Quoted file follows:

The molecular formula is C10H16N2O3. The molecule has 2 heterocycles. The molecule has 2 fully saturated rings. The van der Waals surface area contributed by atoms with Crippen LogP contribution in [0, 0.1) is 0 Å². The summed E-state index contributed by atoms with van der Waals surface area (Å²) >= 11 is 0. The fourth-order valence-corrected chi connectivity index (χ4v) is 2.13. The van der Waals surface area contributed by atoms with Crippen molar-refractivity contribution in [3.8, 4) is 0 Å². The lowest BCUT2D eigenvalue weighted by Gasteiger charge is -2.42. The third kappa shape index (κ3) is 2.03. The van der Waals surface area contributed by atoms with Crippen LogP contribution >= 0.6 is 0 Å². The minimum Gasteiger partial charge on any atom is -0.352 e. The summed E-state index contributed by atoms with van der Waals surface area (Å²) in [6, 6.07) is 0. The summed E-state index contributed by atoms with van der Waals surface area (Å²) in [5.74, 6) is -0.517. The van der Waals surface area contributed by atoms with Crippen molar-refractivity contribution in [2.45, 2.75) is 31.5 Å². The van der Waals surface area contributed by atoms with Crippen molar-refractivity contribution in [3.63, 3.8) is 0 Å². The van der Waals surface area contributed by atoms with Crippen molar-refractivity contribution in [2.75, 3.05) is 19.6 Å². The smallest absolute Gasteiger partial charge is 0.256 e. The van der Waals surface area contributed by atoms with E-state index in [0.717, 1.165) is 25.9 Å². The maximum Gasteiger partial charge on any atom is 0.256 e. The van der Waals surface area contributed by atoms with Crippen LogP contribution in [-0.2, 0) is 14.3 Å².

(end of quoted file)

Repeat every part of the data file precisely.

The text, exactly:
The molecular formula is C10H16N2O3. The molecule has 2 heterocycles. The molecule has 2 fully saturated rings. The van der Waals surface area contributed by atoms with Crippen LogP contribution in [0, 0.1) is 0 Å². The summed E-state index contributed by atoms with van der Waals surface area (Å²) >= 11 is 0. The fourth-order valence-corrected chi connectivity index (χ4v) is 2.13. The van der Waals surface area contributed by atoms with Crippen molar-refractivity contribution in [3.8, 4) is 0 Å². The lowest BCUT2D eigenvalue weighted by Gasteiger charge is -2.42. The third kappa shape index (κ3) is 2.03. The van der Waals surface area contributed by atoms with Crippen LogP contribution >= 0.6 is 0 Å². The minimum Gasteiger partial charge on any atom is -0.352 e. The summed E-state index contributed by atoms with van der Waals surface area (Å²) in [6, 6.07) is 0. The summed E-state index contributed by atoms with van der Waals surface area (Å²) in [5.74, 6) is -0.517. The van der Waals surface area contributed by atoms with Crippen molar-refractivity contribution in [2.45, 2.75) is 31.5 Å². The van der Waals surface area contributed by atoms with Crippen molar-refractivity contribution in [3.63, 3.8) is 0 Å². The van der Waals surface area contributed by atoms with Crippen molar-refractivity contribution in [2.75, 3.05) is 19.6 Å². The smallest absolute Gasteiger partial charge is 0.256 e. The van der Waals surface area contributed by atoms with E-state index in [0.717, 1.165) is 25.9 Å². The maximum Gasteiger partial charge on any atom is 0.256 e. The van der Waals surface area contributed by atoms with Crippen LogP contribution in [-0.2, 0) is 14.3 Å².